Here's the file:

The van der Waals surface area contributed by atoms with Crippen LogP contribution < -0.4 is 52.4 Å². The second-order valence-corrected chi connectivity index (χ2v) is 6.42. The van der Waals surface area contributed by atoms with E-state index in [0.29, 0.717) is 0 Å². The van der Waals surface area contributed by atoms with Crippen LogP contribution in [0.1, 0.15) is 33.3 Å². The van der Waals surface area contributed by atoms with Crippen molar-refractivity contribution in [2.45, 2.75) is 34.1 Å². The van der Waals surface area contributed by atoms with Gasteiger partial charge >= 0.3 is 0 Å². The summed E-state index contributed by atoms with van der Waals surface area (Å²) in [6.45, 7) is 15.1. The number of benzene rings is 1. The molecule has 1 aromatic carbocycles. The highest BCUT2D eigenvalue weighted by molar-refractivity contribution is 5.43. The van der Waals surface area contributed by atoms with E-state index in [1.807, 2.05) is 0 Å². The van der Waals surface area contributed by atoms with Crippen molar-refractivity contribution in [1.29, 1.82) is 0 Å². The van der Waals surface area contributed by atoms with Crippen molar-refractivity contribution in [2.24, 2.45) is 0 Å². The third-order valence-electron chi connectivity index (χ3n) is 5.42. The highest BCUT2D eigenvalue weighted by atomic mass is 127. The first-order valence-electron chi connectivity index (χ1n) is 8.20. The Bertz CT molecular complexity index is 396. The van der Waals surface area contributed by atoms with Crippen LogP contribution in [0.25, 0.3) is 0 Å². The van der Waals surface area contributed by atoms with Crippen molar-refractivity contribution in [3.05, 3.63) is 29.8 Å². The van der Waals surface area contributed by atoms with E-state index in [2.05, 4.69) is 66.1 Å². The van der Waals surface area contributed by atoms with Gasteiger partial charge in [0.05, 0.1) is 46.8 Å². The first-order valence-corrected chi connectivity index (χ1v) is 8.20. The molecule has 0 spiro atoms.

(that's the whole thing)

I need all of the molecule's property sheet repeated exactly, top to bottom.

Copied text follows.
The van der Waals surface area contributed by atoms with Crippen LogP contribution < -0.4 is 52.4 Å². The second-order valence-corrected chi connectivity index (χ2v) is 6.42. The van der Waals surface area contributed by atoms with E-state index in [0.29, 0.717) is 0 Å². The van der Waals surface area contributed by atoms with Crippen LogP contribution in [0.1, 0.15) is 33.3 Å². The van der Waals surface area contributed by atoms with Crippen molar-refractivity contribution in [2.45, 2.75) is 34.1 Å². The van der Waals surface area contributed by atoms with Gasteiger partial charge >= 0.3 is 0 Å². The summed E-state index contributed by atoms with van der Waals surface area (Å²) in [6.45, 7) is 15.1. The number of benzene rings is 1. The molecule has 1 aromatic carbocycles. The highest BCUT2D eigenvalue weighted by molar-refractivity contribution is 5.43. The van der Waals surface area contributed by atoms with E-state index in [1.807, 2.05) is 0 Å². The van der Waals surface area contributed by atoms with Crippen molar-refractivity contribution in [1.29, 1.82) is 0 Å². The van der Waals surface area contributed by atoms with Crippen molar-refractivity contribution in [2.24, 2.45) is 0 Å². The third-order valence-electron chi connectivity index (χ3n) is 5.42. The highest BCUT2D eigenvalue weighted by atomic mass is 127. The first-order valence-electron chi connectivity index (χ1n) is 8.20. The Bertz CT molecular complexity index is 396. The van der Waals surface area contributed by atoms with Crippen LogP contribution in [0.25, 0.3) is 0 Å². The van der Waals surface area contributed by atoms with Crippen molar-refractivity contribution in [3.05, 3.63) is 29.8 Å². The van der Waals surface area contributed by atoms with E-state index in [2.05, 4.69) is 66.1 Å². The van der Waals surface area contributed by atoms with Gasteiger partial charge in [0.05, 0.1) is 46.8 Å². The first-order valence-corrected chi connectivity index (χ1v) is 8.20. The molecule has 0 spiro atoms.